Beer No. 3: Lebenskünstler Witbier from Raschhofer

The Lebenskünstler (“bon vivant”) Witbier shimmers at us from the glass in a light straw-yellow. I would describe its head as extremely shy. Because as soon as I point my camera at it, it retreats into almost total invisibility. In the smell, we discover a definite note of bananas and a fresh aroma of oranges. This latter is explained by a glance at the list of ingredients. Besides barley, oats and coriander, this also specifies bitter orange. For me, that sounds like a rather adventurous mixture. I sip sceptically at my glass – and I’m immediately enraptured. Although the Witbier tastes fruity and sweet, there’s nothing sticky or sugary about it at all. A fascinating combination. I have really and truly never drunk anything comparable.

Beer No. 4: Pumpkin Ale from Ketterer

I saved this beer till last. Because to be honest, I’m a bit frightened of it. I can’t stand the pumpkin soup that’s omnipresent in autumn. And now the Hokkaido has come to haunt me as a beer ingredient. But a cautious sniff reassures us: the beer smells pleasantly of melon, or to be more precise of Cantaloupe melon. This surprise is promptly followed by a second one: the Pumpkin Ale doesn’t taste of pumpkin one tiny little bit, but more like a fruit punch. At the second sip I notice that the fruity sweetness is accompanied by a slightly tart astringency. The whole thing reminds me irresistibly of a Bellini. Here, too, I have to admit: it’s incredible that a beer can taste like this!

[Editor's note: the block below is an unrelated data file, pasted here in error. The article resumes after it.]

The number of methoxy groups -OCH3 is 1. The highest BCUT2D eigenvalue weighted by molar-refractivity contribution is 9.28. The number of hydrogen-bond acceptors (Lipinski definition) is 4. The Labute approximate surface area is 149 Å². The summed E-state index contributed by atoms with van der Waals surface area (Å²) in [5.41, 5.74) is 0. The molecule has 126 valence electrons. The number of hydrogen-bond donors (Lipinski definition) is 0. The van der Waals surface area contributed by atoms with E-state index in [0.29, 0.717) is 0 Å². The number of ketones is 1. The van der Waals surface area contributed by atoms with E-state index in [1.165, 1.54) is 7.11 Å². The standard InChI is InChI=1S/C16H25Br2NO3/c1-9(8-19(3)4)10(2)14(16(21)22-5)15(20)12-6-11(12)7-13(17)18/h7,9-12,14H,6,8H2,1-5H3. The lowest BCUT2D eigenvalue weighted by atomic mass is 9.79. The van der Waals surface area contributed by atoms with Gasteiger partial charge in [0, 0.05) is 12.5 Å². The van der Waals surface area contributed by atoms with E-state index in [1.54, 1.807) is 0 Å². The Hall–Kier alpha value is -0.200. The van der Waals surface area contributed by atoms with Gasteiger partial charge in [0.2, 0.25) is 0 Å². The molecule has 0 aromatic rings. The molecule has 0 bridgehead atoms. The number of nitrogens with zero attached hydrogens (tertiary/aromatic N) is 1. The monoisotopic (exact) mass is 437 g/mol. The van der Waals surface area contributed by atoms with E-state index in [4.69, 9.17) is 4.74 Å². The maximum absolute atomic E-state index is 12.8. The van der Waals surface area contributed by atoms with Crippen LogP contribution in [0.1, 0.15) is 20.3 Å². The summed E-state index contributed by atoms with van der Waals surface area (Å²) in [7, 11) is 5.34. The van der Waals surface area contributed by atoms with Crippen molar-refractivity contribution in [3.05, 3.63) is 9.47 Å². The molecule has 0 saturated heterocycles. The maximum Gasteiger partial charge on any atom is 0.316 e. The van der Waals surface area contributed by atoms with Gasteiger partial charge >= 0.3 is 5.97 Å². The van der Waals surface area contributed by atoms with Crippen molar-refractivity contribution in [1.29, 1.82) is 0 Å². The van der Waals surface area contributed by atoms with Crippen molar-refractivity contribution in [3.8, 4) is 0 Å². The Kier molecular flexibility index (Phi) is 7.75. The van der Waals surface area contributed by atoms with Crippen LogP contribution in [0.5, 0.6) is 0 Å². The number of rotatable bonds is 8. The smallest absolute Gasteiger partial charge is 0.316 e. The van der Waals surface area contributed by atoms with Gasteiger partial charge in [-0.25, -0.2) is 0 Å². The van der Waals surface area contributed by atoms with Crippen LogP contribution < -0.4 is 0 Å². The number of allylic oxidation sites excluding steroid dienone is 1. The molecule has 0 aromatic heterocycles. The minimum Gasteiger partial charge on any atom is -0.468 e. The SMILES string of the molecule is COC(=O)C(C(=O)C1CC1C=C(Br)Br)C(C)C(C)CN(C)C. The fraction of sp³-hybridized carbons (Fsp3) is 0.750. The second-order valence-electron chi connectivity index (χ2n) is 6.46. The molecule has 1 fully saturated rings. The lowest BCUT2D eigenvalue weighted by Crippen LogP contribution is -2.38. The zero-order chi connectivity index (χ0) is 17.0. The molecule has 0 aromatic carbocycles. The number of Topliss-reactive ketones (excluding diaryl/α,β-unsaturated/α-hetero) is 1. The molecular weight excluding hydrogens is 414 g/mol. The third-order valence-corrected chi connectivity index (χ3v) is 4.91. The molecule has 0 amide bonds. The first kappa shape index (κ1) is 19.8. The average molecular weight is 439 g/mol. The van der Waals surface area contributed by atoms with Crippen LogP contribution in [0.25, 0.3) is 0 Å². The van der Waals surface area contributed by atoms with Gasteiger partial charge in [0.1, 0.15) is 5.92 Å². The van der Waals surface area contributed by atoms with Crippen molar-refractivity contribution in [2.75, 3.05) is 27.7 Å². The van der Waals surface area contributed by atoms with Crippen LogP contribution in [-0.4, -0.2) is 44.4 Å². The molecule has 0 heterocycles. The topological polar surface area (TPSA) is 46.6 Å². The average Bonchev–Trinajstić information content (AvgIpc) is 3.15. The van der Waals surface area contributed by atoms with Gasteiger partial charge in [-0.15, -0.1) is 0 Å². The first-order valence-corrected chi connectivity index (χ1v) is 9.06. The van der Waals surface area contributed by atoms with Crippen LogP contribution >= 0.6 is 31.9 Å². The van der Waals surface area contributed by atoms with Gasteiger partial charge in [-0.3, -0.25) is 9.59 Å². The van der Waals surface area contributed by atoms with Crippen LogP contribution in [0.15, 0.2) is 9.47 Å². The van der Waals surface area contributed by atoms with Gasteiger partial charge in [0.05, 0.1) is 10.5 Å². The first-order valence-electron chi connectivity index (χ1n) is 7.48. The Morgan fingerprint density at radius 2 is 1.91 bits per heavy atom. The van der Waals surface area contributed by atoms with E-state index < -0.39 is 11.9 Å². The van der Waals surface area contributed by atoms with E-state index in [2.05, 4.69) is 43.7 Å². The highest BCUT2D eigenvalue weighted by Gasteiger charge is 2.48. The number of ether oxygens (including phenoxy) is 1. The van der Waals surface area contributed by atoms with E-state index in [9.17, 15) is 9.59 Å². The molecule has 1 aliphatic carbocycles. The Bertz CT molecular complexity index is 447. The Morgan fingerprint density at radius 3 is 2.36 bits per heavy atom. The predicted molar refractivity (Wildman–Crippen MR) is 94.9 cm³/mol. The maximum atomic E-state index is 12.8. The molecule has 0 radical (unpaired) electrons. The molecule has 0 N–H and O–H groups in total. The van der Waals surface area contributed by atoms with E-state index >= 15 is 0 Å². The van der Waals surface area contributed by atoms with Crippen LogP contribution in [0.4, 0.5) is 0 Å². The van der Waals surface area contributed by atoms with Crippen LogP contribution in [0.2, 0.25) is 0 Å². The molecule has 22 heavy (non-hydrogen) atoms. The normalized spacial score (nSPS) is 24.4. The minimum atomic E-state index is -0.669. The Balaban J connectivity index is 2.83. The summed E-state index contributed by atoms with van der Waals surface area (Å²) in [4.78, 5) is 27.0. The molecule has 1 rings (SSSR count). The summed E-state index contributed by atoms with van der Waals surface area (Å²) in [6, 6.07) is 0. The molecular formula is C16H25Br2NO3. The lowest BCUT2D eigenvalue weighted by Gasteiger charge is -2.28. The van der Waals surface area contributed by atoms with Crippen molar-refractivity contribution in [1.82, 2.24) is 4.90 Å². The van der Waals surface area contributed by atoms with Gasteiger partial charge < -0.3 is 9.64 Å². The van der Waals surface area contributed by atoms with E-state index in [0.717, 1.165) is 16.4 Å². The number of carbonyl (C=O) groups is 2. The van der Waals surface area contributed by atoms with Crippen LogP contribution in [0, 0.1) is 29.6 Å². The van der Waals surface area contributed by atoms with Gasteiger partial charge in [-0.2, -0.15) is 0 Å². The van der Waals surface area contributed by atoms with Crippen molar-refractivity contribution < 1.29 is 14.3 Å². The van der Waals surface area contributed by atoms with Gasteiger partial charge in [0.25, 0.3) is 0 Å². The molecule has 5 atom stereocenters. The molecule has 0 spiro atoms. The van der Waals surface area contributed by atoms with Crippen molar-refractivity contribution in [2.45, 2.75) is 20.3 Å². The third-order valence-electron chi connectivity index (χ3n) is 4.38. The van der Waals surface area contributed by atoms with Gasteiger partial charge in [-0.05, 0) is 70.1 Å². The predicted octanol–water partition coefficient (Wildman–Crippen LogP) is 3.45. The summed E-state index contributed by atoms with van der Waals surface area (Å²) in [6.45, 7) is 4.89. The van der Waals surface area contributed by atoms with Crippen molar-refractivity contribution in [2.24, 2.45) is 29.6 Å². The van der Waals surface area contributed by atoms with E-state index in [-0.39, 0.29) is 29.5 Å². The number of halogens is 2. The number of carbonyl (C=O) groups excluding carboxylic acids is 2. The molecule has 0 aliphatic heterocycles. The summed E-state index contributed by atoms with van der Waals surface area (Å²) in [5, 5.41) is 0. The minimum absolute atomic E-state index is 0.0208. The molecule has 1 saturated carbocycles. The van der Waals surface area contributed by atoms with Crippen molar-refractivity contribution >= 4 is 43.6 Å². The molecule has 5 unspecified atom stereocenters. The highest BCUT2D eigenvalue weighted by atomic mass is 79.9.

After these four out-of-the-ordinary experiences, I would really like to keep on going, and explore the next beers. But in this case, my partner and simple prudence are in astonishing agreement. Together, they convince me that we should save the second round for the Christmas holidays. I’m looking forward to finding out what surprises are still in store for me. I’ve already cast aside some of my prejudices, and doubtless more will be thrown overboard. My prognosis? The creative beers will go the way of sushi – by New Year’s Eve at the latest, we’ll be the best of friends.